IEOM observers reported clear indications of ballot box stuffing in 37 polling stations. They also reported from seven polling stations that voters who had already been inked were allowed to vote. IEOM observers noted a number of procedural violations, the most widespread concerned lack of safeguards against multiple voting: in 19 per cent of polling stations visited, voters were not always checked for traces of invisible ink, and in 11 per cent, ink was not always applied. Other violations included ballot boxes which were not sealed properly (4 per cent) and series of seemingly identical signatures on the voter list (4 per cent). Group voting was observed in 7 per cent of polling stations visited. In 9 per cent of polling stations observed, not all voters marked their ballots in secrecy. IEOM observers reported isolated cases of intimidation and attempts to influence voters’ choice. In 8 per cent of those polling stations visited that had cameras installed, IEOM observers assessed that their placement did not completely safeguard the secrecy of the vote.
This is the election that President Aliyev assesses fair. Hugh Williamson, the Europe and Central Asia director of Human Rights Watch said:
“It’s sheer irony that Azerbaijan presides over a body whose standards it so flagrantly violates. The Council of Europe’s leadership should not miss this opportunity to urge Aliyev to free people who are behind bars for nothing more than speaking their minds and to allow independent groups to operate.”
In October 2011 I wrote this on my blog: “Jailed blogger freed”
It was a real pleasure to meet Emin Milli in parliament this week. I have campaigned against his arrest in July 2009 by the security forces of the Azerbaijan Government. Their alleged crime was mocking the oppressive government.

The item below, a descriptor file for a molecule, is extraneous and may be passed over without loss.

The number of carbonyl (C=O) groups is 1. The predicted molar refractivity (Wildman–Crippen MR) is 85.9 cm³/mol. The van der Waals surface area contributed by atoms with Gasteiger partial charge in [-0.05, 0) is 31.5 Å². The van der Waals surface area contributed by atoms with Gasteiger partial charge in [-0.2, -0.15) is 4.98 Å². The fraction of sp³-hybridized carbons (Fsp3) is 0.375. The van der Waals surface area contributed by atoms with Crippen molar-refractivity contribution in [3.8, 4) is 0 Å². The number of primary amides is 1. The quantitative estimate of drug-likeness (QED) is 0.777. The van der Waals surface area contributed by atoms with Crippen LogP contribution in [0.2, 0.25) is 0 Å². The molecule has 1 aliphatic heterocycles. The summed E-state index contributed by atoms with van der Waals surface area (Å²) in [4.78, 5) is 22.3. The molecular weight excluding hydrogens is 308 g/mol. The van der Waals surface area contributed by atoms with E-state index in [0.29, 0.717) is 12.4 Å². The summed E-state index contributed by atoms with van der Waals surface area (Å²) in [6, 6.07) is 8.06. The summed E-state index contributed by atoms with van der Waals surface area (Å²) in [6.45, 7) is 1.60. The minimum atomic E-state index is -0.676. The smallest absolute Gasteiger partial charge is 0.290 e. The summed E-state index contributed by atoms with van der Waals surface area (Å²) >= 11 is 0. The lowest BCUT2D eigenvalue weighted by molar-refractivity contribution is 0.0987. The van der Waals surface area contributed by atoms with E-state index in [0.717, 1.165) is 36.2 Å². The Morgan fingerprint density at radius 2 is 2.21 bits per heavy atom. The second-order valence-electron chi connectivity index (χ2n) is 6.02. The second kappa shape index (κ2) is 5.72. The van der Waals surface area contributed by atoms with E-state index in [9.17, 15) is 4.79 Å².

Emin shook me warmly by the hand and thanked me. He told me he read this account of my EDM when he was in prison:
“A group of UK politicians is demanding the immediate release of the Azerbaijani bloggers arrested in Baku last week. In the equivalent of an MPs’ petition, 17 politicians condemn what they say is a ‘rapidly deteriorating human rights situation’ in Azerbaijan. The MPs want the British government to put pressure on President Aliyev to release the two and end the “prosecution of independent media and opposition activists.
“In the motion, Labour MP Paul Flynn says the MPs condemn ‘the attacks and imprisonment of youth activists in Azerbaijan on 10 July 2009.’
“He and the 17 other MPs are calling on the UK government to demand their immediate release. They also call for the end to what they say is the ‘prosecution of independent media and opposition activists.’”
Unfortunately the arrests of journalists and bloggers continue. Not a whisper of regret from Aliyev. He boasted that only 800 demonstrators had protested against his election last year. No surprise, as previous demonstrators were beaten to pulp by Aliyev’s police.
Aliyev’s vast oil wealth is being used to seduce the world and convince us of his bottomless virtue. Inevitably his speech this week contained the usual complaint about the West’s lack of intervention in the 22 year frozen conflict in Nagorno-Karabagh. Aliyev hinted on some action. Observers of the conflict expressed fears to me that he may be planning military action. Our best hope to avoid bloodshed is to ensure the conflict remains in permafrost.